the developing world, right?
So, in other words, the point of the case isn't to sort of highlight a tension
between the developing, and the more industrialized, or developed world.
In fact, I think hopefully this comes out in the case, but
if you know anything about this issue, this is something that occurs all around
the world, even in the most industrialized and developed of nations.
So the point isn't to sort of highlight attention between the developing and
the more industrialized or developed world.
Remember, this is a real case.
So rather, I think the point is to help you to think about and
grapple with a contextualized, culture-based issue that has important
implications for an organization's strategic decisions within that context.
So, here we have a highly culture-specific ethics issue that arises.
There's lots of stakeholders that are interested in this and
taken interest in it.
And that's the kinda challenge that firms face all the time, all around the world.
So with that, let's think about what some of the maybe interesting
things to consider are as you have discussed this case with others,
as you've thought about it, as you've wrestled with the issues there.
I always think that it's useful to begin with the protagonist.
So in this case if you are Rajah, how do you feel about this?
What are you thinking about as you're wrestling with this case?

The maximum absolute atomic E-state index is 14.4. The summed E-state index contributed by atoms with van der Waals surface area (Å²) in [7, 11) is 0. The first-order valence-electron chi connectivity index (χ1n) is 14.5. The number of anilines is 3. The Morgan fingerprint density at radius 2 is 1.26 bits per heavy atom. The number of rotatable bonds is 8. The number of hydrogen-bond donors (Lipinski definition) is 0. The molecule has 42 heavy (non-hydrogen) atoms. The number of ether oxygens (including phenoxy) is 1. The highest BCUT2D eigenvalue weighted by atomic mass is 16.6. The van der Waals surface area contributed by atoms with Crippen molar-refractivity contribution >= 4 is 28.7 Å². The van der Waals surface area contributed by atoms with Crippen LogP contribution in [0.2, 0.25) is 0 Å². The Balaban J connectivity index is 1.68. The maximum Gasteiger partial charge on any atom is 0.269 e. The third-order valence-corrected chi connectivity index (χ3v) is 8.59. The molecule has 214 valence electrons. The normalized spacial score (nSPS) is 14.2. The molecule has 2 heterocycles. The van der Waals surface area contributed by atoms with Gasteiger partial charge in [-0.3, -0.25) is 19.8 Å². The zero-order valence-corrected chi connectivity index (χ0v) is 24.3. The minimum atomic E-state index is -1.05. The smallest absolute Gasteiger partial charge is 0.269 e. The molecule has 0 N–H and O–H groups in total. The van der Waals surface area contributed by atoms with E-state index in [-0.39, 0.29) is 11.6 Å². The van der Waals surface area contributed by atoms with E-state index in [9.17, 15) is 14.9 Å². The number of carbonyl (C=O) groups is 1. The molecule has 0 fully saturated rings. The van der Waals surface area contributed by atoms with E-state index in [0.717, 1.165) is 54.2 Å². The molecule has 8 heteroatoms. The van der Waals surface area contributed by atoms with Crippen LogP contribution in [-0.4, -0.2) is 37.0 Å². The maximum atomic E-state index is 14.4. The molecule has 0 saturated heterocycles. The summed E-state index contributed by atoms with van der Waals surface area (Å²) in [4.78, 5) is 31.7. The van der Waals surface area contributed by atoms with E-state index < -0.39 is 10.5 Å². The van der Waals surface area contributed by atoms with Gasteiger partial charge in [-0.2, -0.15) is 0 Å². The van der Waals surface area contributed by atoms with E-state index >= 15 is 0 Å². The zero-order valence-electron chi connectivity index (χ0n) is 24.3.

What is it that you're wrestling with?
And I think the point there is that, often times when we analyze a business case,
we sort of think of it as being at arms length, or it's this sort of,
we do this sort of sterilized analysis of some kind of business
situation that's sort of very different from what we might think or feel.
But I think here it's important and
I think because of the emotionally charged nature of some of the issues in this case,
I hope that you feel like you have a stake in this.
And as you think about the issues that are raised in the case I,
think it's important and it's useful often to project those feelings and
reactions onto the protagonist.
So again, you read this case as if you're Rajah.
How to you feel?
What are you thinking about?
What are you wrestling with?
So that's one thing I would suggest that might be interesting, you may have
approached it that way or maybe not, but that's a suggestion I might have.
I think a key issue in this case is the question of, what GE's responsibility is?
As you read the case, it's from the perspective of GE's management,
Rajah sets sales targets here for this portable ultrasound devices.
So the unit's done well, it's been successful, but there's this controversy,
and what's your responsibility for essentially,
the unintended use of your product?
And how do you think about responsibility?
So that's something I would suggest to you is really important for
you to consider is, is how do you conceive of
General Electric's responsibility in this particular case?